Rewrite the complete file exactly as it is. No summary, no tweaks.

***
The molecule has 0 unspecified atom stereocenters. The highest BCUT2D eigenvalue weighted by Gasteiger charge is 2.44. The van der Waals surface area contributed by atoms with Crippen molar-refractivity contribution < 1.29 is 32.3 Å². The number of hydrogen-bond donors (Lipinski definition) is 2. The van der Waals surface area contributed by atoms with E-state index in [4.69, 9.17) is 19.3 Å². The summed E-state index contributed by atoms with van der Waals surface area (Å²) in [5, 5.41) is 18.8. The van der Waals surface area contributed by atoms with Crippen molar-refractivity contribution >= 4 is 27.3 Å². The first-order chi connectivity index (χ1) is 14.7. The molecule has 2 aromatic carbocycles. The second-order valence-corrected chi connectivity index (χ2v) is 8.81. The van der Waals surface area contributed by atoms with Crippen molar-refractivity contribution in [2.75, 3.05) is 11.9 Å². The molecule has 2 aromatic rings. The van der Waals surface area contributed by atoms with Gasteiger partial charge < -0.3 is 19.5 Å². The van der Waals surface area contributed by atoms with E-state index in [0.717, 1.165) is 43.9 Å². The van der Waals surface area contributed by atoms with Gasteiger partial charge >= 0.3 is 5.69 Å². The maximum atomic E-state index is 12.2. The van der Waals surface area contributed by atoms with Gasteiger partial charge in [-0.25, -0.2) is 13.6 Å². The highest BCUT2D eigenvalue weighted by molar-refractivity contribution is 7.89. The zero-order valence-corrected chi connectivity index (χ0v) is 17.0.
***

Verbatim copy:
The molecule has 0 unspecified atom stereocenters. The highest BCUT2D eigenvalue weighted by Gasteiger charge is 2.44. The van der Waals surface area contributed by atoms with Crippen molar-refractivity contribution < 1.29 is 32.3 Å². The number of hydrogen-bond donors (Lipinski definition) is 2. The van der Waals surface area contributed by atoms with E-state index in [4.69, 9.17) is 19.3 Å². The summed E-state index contributed by atoms with van der Waals surface area (Å²) in [5, 5.41) is 18.8. The van der Waals surface area contributed by atoms with Crippen molar-refractivity contribution >= 4 is 27.3 Å². The first-order chi connectivity index (χ1) is 14.7. The molecule has 2 aromatic carbocycles. The second-order valence-corrected chi connectivity index (χ2v) is 8.81. The van der Waals surface area contributed by atoms with Crippen molar-refractivity contribution in [2.75, 3.05) is 11.9 Å². The molecule has 2 aromatic rings. The van der Waals surface area contributed by atoms with Gasteiger partial charge < -0.3 is 19.5 Å². The van der Waals surface area contributed by atoms with E-state index in [0.717, 1.165) is 43.9 Å². The van der Waals surface area contributed by atoms with Gasteiger partial charge >= 0.3 is 5.69 Å². The maximum atomic E-state index is 12.2. The van der Waals surface area contributed by atoms with Gasteiger partial charge in [-0.25, -0.2) is 13.6 Å². The highest BCUT2D eigenvalue weighted by molar-refractivity contribution is 7.89. The zero-order valence-corrected chi connectivity index (χ0v) is 17.0.